…at 4 ditto several masts and [mor] cams – …at 4 ditto several boats and men came …
    …small anchor and[hawfaces] to [ ] … = … – small anchor and hawsers to assist in heaving …
    …in, getting the sheet anchor out [ a storm = …In getting out the sheet anchor astern …
    lightning the ship [gating] = lightning the ship, getting officers stores into a Keel

    Some other notes:
    To warp = means to move a ship by means of a warp, which is a hawser (or rope) which is attached to a fixed object or anchor.
    They released the Best Bower anchor – this means the anchor on the starboard side, not ‘the front anchor’ and then veered out to a third of a cable.
    Lightening ship by ‘starting’ or opening and emptying barrels of water and beer was the standard procedure, because it was easily done and the contents flushed overboard.
    Note the reference at the end to a Keel, which is the boat peculiar to the Tyneside area
    Oh, and they did not ‘toss the rigging over the side’ but rather hoisted out spare yards etc over the side to use as shores or supports for the hull, to prevent the ship capsizing when the tide left her.

    Michael C

    Thank you that helped out quite a bit. It is a bit like learning a new language.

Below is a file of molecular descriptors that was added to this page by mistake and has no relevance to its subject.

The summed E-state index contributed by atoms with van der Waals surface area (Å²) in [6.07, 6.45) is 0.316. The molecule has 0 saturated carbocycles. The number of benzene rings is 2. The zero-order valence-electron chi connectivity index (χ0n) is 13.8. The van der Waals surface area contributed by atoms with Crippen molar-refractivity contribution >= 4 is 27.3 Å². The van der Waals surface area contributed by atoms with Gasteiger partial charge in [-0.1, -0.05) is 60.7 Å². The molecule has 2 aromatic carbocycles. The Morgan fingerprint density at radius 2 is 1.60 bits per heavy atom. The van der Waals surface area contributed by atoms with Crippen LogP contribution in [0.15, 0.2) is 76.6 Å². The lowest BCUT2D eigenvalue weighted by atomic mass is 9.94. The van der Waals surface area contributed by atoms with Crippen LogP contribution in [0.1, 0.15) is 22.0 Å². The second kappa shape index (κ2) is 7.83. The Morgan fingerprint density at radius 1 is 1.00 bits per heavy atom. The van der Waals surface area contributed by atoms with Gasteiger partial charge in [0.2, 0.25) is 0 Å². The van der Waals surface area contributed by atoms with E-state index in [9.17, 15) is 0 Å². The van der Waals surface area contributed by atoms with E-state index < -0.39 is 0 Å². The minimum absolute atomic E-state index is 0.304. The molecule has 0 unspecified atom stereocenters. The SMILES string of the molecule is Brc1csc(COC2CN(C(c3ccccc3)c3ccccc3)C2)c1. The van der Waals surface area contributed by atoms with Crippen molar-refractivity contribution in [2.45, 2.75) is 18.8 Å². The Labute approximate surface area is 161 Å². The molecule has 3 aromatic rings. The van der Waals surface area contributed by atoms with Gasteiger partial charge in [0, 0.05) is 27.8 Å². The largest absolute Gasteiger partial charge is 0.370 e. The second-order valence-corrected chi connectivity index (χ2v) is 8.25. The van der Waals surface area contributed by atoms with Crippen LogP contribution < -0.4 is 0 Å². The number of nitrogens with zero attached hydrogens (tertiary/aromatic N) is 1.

Mark P

    Good Morning Michael;

    Further to David’s reply above, I believe that the ‘Slesspool’ seeming word is actually Sternpost. Stern was often spelled Steern or Stearn. Not that this refers to the sternpost of the ship, but to the stern mooring cable being made fast to a post. There is a reference later in the entry to the head post being carried away, and it is after this that the ship drives on shore. So presumably the ship was moored to two posts prior to this incident. Further confirmation of this is the reference to the shore post from which they cut the cables.

    The word ‘Butapost’ is actually Outer part (of the jib-boom) The signal of distress was ‘made’, and I believe that the word after ‘Zephyr’ is ‘Anchors’.

    Afraid I don’t have time to dig further.

    All the best,

    Mark P